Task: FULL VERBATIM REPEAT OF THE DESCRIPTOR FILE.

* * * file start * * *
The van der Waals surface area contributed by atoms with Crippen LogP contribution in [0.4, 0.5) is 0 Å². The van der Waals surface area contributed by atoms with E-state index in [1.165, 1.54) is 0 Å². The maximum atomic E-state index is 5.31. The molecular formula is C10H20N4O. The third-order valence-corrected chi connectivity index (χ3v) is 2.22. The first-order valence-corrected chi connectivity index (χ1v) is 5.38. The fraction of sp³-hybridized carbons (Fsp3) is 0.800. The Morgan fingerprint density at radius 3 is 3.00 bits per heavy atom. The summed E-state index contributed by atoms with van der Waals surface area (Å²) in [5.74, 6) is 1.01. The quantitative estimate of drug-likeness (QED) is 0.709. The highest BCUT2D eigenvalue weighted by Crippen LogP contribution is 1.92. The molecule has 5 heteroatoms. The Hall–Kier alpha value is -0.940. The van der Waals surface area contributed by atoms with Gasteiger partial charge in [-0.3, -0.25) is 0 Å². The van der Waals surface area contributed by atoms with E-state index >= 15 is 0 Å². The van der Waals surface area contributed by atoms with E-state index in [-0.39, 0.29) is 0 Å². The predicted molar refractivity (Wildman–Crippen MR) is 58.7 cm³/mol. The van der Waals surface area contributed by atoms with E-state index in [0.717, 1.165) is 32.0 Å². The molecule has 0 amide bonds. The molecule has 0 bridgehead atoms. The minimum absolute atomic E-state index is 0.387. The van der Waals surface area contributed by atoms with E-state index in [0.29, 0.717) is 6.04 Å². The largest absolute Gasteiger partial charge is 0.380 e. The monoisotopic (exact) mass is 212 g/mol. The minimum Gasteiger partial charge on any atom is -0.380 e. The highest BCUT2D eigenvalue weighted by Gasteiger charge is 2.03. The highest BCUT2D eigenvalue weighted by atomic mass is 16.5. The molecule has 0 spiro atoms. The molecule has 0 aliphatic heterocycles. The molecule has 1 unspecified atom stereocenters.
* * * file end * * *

The van der Waals surface area contributed by atoms with Crippen LogP contribution in [0.4, 0.5) is 0 Å². The van der Waals surface area contributed by atoms with E-state index in [1.165, 1.54) is 0 Å². The maximum atomic E-state index is 5.31. The molecular formula is C10H20N4O. The third-order valence-corrected chi connectivity index (χ3v) is 2.22. The first-order valence-corrected chi connectivity index (χ1v) is 5.38. The fraction of sp³-hybridized carbons (Fsp3) is 0.800. The Morgan fingerprint density at radius 3 is 3.00 bits per heavy atom. The summed E-state index contributed by atoms with van der Waals surface area (Å²) in [5.74, 6) is 1.01. The quantitative estimate of drug-likeness (QED) is 0.709. The highest BCUT2D eigenvalue weighted by Crippen LogP contribution is 1.92. The molecule has 5 heteroatoms. The Hall–Kier alpha value is -0.940. The van der Waals surface area contributed by atoms with Gasteiger partial charge in [-0.3, -0.25) is 0 Å². The van der Waals surface area contributed by atoms with E-state index >= 15 is 0 Å². The van der Waals surface area contributed by atoms with E-state index in [-0.39, 0.29) is 0 Å². The predicted molar refractivity (Wildman–Crippen MR) is 58.7 cm³/mol. The van der Waals surface area contributed by atoms with E-state index in [0.717, 1.165) is 32.0 Å². The molecule has 0 amide bonds. The molecule has 0 bridgehead atoms. The minimum absolute atomic E-state index is 0.387. The van der Waals surface area contributed by atoms with E-state index in [0.29, 0.717) is 6.04 Å². The largest absolute Gasteiger partial charge is 0.380 e. The monoisotopic (exact) mass is 212 g/mol. The minimum Gasteiger partial charge on any atom is -0.380 e. The highest BCUT2D eigenvalue weighted by Gasteiger charge is 2.03. The highest BCUT2D eigenvalue weighted by atomic mass is 16.5. The molecule has 0 spiro atoms. The molecule has 0 aliphatic heterocycles. The molecule has 1 unspecified atom stereocenters.